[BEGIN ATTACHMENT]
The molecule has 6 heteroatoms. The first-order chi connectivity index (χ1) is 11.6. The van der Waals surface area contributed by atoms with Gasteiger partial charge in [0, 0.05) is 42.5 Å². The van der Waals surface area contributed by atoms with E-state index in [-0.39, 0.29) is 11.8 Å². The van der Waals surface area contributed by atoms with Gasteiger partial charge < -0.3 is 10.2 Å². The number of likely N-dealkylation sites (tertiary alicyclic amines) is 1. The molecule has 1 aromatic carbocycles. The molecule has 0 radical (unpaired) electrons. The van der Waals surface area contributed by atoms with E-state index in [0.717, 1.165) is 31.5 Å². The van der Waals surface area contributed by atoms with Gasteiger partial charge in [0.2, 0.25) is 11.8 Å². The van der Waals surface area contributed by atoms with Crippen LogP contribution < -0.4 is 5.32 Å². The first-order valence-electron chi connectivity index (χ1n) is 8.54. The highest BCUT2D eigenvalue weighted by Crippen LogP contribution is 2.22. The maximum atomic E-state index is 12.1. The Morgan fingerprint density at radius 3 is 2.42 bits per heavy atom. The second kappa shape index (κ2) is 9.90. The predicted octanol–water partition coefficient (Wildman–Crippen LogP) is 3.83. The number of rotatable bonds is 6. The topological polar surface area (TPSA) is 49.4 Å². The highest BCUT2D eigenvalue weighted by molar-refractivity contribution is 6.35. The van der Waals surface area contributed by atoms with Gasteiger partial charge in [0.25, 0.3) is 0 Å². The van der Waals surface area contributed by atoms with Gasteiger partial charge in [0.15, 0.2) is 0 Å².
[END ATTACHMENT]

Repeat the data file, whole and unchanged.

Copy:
The molecule has 6 heteroatoms. The first-order chi connectivity index (χ1) is 11.6. The van der Waals surface area contributed by atoms with Gasteiger partial charge in [0, 0.05) is 42.5 Å². The van der Waals surface area contributed by atoms with E-state index in [-0.39, 0.29) is 11.8 Å². The van der Waals surface area contributed by atoms with Gasteiger partial charge < -0.3 is 10.2 Å². The number of likely N-dealkylation sites (tertiary alicyclic amines) is 1. The molecule has 1 aromatic carbocycles. The molecule has 0 radical (unpaired) electrons. The van der Waals surface area contributed by atoms with E-state index in [0.717, 1.165) is 31.5 Å². The van der Waals surface area contributed by atoms with Gasteiger partial charge in [0.2, 0.25) is 11.8 Å². The van der Waals surface area contributed by atoms with Crippen LogP contribution < -0.4 is 5.32 Å². The first-order valence-electron chi connectivity index (χ1n) is 8.54. The highest BCUT2D eigenvalue weighted by Crippen LogP contribution is 2.22. The maximum atomic E-state index is 12.1. The Morgan fingerprint density at radius 3 is 2.42 bits per heavy atom. The second kappa shape index (κ2) is 9.90. The predicted octanol–water partition coefficient (Wildman–Crippen LogP) is 3.83. The number of rotatable bonds is 6. The topological polar surface area (TPSA) is 49.4 Å². The highest BCUT2D eigenvalue weighted by molar-refractivity contribution is 6.35. The van der Waals surface area contributed by atoms with Gasteiger partial charge in [0.25, 0.3) is 0 Å². The van der Waals surface area contributed by atoms with Gasteiger partial charge in [0.15, 0.2) is 0 Å².